In this paper, Lacanian psychoanalysis is employed to critically discuss notions concerning the subject’s desire in the era of neoliberalism. To do so, a quote by Margaret Thatcher is analysed through Lacan’s University discourse. By critically reflecting on this quote, neoliberal narratives surrounding accountability, ‘perfectibility’ and consumerism are explored through Lacanian theory. Parallels between Todd Haynes’ movie [SAFE] and Lacan’s notions of ‘divided subject’ and desire are critically reviewed within the neoliberal- University frame. The paper focuses on investigating how desire is exploited and manipulated by neoliberalism. It is argued that, in the neoliberal-University discourse, Lacan’s divided subject ($) – identified in Haynes’ movie with the character of Carol – deals with a particular type of alienation resulting from the demand of the neoliberal master for a whole, perfect subject (a). The Carol/$ is silenced within the modern neoliberal- University discourse, drowned by a constant noise (voice). In the final section, Kristeva’s and Ettinger’s notions of abjection and matrix respectively are discussed to forward both ways in which it is possible to resist the master signifier of neoliberalism; and to criticize Lacan’s conception of subjectivity.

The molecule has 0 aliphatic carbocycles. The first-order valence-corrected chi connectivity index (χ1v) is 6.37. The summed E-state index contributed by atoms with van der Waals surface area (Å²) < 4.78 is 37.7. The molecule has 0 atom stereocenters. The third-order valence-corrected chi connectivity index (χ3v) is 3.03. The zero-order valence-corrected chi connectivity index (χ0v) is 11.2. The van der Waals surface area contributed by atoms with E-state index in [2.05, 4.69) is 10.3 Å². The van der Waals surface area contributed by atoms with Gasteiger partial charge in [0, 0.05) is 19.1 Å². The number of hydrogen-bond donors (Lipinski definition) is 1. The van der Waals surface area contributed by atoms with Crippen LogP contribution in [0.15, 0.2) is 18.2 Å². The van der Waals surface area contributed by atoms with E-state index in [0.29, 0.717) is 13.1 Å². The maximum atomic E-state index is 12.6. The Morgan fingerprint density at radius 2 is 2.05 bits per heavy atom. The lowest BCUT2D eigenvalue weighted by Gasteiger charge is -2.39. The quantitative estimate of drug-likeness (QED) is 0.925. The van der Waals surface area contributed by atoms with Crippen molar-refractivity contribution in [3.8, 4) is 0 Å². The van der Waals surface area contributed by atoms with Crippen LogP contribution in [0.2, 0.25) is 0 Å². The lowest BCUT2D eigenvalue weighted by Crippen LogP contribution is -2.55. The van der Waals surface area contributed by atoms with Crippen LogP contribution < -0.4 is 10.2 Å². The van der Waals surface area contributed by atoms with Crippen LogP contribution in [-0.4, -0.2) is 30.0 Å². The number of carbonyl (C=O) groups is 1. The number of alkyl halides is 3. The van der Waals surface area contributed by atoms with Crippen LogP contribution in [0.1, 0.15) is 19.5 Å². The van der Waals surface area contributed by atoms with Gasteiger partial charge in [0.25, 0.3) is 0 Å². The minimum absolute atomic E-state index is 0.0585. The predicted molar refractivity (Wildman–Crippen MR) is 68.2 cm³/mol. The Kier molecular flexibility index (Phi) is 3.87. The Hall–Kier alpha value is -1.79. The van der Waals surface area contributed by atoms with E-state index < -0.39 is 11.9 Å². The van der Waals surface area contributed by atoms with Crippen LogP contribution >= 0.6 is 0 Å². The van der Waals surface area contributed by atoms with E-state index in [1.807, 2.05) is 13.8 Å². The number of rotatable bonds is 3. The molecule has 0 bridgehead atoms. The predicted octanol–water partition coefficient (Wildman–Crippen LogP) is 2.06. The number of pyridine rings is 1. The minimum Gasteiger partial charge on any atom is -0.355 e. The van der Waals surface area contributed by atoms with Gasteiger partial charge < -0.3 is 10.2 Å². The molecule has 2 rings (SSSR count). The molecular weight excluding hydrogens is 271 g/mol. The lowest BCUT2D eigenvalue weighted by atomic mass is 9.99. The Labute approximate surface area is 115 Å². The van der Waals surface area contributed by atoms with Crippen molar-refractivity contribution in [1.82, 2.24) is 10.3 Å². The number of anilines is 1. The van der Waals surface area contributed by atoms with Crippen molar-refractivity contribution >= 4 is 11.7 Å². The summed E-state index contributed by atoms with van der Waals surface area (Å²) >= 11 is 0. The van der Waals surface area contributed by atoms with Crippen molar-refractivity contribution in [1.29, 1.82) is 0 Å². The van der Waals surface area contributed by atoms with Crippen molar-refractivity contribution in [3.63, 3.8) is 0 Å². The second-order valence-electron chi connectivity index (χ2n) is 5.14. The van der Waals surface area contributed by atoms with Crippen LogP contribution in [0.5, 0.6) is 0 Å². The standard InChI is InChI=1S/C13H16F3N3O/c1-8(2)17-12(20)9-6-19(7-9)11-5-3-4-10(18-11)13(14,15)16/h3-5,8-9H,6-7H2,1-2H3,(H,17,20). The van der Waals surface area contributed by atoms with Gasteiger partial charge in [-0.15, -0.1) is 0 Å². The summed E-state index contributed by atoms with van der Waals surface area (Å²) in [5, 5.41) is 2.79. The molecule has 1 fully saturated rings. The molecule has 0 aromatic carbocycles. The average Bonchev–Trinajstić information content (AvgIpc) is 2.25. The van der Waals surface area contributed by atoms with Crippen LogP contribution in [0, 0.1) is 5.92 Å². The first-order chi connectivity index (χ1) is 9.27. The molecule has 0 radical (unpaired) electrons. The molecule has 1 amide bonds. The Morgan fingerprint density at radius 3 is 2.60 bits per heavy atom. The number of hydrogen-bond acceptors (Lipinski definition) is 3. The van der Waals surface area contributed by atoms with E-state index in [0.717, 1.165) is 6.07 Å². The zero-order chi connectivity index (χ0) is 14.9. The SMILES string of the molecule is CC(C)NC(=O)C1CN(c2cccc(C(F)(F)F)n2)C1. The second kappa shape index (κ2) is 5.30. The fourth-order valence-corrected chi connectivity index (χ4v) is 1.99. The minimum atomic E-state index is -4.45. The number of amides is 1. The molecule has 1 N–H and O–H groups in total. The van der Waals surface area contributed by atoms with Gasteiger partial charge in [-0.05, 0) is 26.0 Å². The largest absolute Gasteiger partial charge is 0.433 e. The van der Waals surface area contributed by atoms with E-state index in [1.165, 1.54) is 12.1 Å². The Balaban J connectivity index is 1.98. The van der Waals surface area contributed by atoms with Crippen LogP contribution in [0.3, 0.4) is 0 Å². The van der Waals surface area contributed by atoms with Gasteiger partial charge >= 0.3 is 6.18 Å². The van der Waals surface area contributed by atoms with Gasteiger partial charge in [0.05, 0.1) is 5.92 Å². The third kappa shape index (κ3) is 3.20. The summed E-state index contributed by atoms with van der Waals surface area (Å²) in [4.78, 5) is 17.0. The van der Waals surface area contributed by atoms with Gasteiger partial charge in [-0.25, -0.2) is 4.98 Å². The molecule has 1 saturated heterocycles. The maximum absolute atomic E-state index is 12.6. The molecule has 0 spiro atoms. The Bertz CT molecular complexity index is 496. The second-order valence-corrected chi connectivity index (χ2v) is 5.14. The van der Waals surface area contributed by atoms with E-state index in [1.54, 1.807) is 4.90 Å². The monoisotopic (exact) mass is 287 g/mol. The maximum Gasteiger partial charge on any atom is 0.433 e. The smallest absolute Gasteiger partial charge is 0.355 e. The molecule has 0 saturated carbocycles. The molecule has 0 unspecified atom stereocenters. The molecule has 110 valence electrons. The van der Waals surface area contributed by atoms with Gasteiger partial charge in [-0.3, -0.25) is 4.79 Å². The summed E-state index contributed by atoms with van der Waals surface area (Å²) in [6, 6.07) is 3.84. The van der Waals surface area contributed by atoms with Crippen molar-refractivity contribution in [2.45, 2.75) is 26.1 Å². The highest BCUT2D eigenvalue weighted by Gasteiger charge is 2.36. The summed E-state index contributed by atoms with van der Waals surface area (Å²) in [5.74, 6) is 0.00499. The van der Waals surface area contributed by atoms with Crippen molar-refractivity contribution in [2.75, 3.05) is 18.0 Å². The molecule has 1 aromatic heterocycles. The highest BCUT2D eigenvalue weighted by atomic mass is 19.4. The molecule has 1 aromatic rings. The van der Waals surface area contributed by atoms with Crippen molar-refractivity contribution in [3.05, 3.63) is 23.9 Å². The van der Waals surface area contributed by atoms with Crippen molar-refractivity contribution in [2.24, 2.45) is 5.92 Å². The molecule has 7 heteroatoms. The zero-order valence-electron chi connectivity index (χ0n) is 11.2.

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Addiction Aggression Applied psychoanalysis Architecture Art Body Case study Child analysis Collecting Death death drive desire ethics Fantasy Freud Gaze Identity Institution interpretation Jacques Lacan Jouissance Lacan Language Literature Memory Narcissism Object a Oedipus Outsider Art Psychoanalysis Psychose Psychosis Real Repetition Repression Sade Signifier Subject Sublimation the Gaze Transference Trauma Unconscious Violence Writing